We walked into the gyno oncologist’s office yesterday and Ray LaMontagne’s “Trouble” was playing. I passed over my new patient forms and insurance card. While I paid my co-pay, “Let It Be” started playing.
Really Universe? Okay.
The doctor reviewed the pathology report in depth. We spent over an hour with her asking all our questions, jotting down notes, going through different scenarios.
It basically boils down to this:
There is more cancer inside of me. We know this because there were no clear margins from the tissue removed during the cold-knife conization surgery. Clear margins means there is like a ring around the sample that shows no cancer or pre-cancer. Kind of like if my cancer was a castle the clear margins would be a moat. My sample had cancer all the way up to the edge. The cancerous part measures about 2 millimeters. We don’t know how much more is in there so we have to do another conization surgery. This time the doctor will cut up into my cervix in a more narrow, pointed cone shape since that’s where the cancer is showing up.
Good news: no cancer presents in my lymph nodes or my uterus, what they found is small (2 millimeters), and it was caught early.
Best case scenario is that after I have the second cone, the results will show clear margins meaning they cut the cancer out of me. This type of cancer I have, adenocarcinoma, is less common and so they don’t know much about how it operates unfortunately. It’s pretty disturbing that I could have only 2 abnormal paps and that the colposcopy didn’t show any cancer but that it took a conization for it to show up.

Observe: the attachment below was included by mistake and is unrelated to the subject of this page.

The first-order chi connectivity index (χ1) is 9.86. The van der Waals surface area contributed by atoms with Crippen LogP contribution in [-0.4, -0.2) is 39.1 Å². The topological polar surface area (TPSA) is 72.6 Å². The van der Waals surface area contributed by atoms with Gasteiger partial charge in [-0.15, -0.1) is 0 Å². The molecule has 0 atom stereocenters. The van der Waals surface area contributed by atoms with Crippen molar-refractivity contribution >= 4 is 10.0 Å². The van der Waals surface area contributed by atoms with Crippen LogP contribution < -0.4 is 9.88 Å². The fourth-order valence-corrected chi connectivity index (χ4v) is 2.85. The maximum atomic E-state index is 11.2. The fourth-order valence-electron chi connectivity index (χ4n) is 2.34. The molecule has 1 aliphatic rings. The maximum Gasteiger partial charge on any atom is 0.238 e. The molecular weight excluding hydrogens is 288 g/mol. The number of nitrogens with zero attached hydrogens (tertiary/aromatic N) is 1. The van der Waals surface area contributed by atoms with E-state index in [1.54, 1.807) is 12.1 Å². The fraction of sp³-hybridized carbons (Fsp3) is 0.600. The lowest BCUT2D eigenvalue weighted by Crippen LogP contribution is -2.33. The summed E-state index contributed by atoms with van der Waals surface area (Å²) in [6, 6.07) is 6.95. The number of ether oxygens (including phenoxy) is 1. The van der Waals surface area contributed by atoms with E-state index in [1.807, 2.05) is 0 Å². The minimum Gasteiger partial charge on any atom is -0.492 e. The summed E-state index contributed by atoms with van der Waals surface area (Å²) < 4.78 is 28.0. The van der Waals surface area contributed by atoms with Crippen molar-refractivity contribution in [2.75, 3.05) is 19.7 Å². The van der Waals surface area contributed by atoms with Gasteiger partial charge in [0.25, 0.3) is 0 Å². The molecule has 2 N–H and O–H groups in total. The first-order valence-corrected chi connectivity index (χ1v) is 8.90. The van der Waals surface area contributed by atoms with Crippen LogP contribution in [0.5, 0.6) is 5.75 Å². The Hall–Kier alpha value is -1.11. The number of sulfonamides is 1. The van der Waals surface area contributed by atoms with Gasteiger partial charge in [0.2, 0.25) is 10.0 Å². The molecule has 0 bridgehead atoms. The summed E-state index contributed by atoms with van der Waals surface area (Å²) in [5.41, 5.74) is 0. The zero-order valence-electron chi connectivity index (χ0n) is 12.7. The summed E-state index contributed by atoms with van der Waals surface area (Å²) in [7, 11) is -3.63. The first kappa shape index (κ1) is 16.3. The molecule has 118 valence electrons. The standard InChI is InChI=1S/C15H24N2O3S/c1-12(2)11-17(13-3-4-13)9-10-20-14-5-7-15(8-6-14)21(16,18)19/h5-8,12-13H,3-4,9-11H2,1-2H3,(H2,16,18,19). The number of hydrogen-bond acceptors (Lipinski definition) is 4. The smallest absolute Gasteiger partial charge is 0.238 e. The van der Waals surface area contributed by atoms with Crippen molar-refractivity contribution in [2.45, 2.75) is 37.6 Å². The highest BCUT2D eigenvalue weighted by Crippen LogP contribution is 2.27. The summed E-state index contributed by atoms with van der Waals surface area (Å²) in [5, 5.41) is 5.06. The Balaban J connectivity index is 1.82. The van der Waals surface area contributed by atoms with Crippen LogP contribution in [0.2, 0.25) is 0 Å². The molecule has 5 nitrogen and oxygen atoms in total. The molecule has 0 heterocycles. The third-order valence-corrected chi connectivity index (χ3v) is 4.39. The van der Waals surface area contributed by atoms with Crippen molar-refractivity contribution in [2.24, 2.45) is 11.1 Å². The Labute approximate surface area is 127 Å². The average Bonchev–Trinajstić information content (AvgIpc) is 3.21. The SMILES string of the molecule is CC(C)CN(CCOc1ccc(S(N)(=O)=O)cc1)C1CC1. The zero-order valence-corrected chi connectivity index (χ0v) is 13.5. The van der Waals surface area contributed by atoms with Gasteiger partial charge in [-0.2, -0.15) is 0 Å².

I’ll tell you this much: “clear margins” is my new mantra.
(Please, please, please let me get what I want this time.)
The option between the cone and the hysterectomy would be a trachelectomy (where they remove my cervix only). Very few doctors do this surgery but this doctor’s colleague does which makes me feel better. I’d rather have someone within reach if it comes to that.
Mr. Darcy and I feel . . . better. I certainly left there feeling like I could breathe a little easier than I had the past few weeks. I do better with a plan. And it helped to hear that it was caught early and it’s small even if I was told that originally. In this past week of fear and worry, I’ve lost sight of it. While I would much rather not have cancer at all, I’m grateful I have a fighting chance. There’s a glimmer of hope that this could be the last surgery I’d need and if that’s the case, maybe we might be able to conceive. I can tell you this much- no patient should be told she has cancer and then have to wait a week to talk to someone who can actually explain what was found. It is pure torture!
We have scheduled my second surgery for September 5th. I can’t have it any earlier because I have to wait 6 weeks from my last cone so that my cervix can heal. After that surgery we’ll wait a week for the results just like last time. Between now and then, I’m just going to focus on hopeful, happy thoughts like all the love in my life, my amazing fiance, my awesome network of support, my wonderful family, and my fantastic friends. Because if this cancer has shown me anything so far it’s that I am blessed. So very blessed.
So there is more fight to fight, more road to travel, but we’re readying ourselves for what lies ahead. Thank you for being along on the journey with us. Your support has buoyed us in this time of trouble.